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Wheeler County is a county located in the state of Oregon. Based on the 2010 census, the population was 1,441, making it the least populous county in Oregon. The county seat is Fossil. It is named in honor of Henry H. Wheeler, an early settler who owned a farm near Mitchell. Wheeler County is known for having a large deposit of fossils, the most extensive in the state.
The county was named for Henry Wheeler, who operated the first stage line through the county.
County QuickFacts: CensusBureau Quick Facts
Wheeler County was established on
February 17, 1899. Formed from parts of Grant, Gilliam, and Crook Counties,
there have been no boundary changes since its creation. The county shares
boundaries with Gilliam and Morrow Counties to the north, Wasco and Jefferson to
the west, Crook to the south, and Grant to the east. The county was named for
Henry Wheeler, who operated the first stage line through the county. The area of
the county is 1,713 square miles.
The county seat is located in the city of Fossil. The town's name was derived from the first postmaster's discovery of fossil remains on his land in 1876. Fossil was designated the temporary county seat when the county was created. In 1900 there was an election to determine the permanent county seat. Spray, Twickenham and Fossil were the aspirants with Fossil winning the election. The current courthouse was built in 1902.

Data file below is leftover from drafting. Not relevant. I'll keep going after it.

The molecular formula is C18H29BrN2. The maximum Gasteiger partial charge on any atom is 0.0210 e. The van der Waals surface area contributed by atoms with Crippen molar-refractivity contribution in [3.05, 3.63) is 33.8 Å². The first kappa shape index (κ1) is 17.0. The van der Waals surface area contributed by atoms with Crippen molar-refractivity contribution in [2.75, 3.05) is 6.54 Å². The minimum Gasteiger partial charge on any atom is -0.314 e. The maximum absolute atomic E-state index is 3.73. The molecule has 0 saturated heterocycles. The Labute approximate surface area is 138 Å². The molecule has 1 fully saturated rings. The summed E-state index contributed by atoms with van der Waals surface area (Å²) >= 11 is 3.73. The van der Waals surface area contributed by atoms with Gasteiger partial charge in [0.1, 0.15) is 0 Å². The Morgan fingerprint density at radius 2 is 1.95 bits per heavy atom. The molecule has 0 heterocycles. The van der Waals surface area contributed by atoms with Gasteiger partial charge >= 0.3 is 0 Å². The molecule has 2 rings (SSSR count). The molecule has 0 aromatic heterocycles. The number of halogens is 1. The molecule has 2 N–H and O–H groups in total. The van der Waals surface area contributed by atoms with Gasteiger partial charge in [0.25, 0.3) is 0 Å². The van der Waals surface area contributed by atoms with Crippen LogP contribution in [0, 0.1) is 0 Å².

Wheeler County's government consists of a county court made up of a county judge and two commissioners. The county judge retains judicial authority for probate and juvenile proceedings. Other county officers include assessor, district attorney, justices of the peace, clerk, sheriff-emergency services director, treasurer, and surveyor.
Wheeler County's 2000 population was 1547. This represented an increase of 10.82% over 1990. Still, it is considerably lower than the peak population of 3,313 occurring in 1950.
The terrain of the county varies widely from sagebrush, juniper, and rim rock to thick stands of pine and fir. Portions of two national forests lie within its boundaries with forest lands covering nearly one third of the county. The area is known as an outstanding depository of prehistoric fossils. Principal industries are agriculture, livestock, and lumber.
As reported by the Census Bureau, the county has a total area of 1,715 square miles (4,440 km2), of which 1,715 square miles (4,440 km2)
is land and 0.5 square miles (1.3 km2) (0.03%) is water.
Bordering counties are as follows: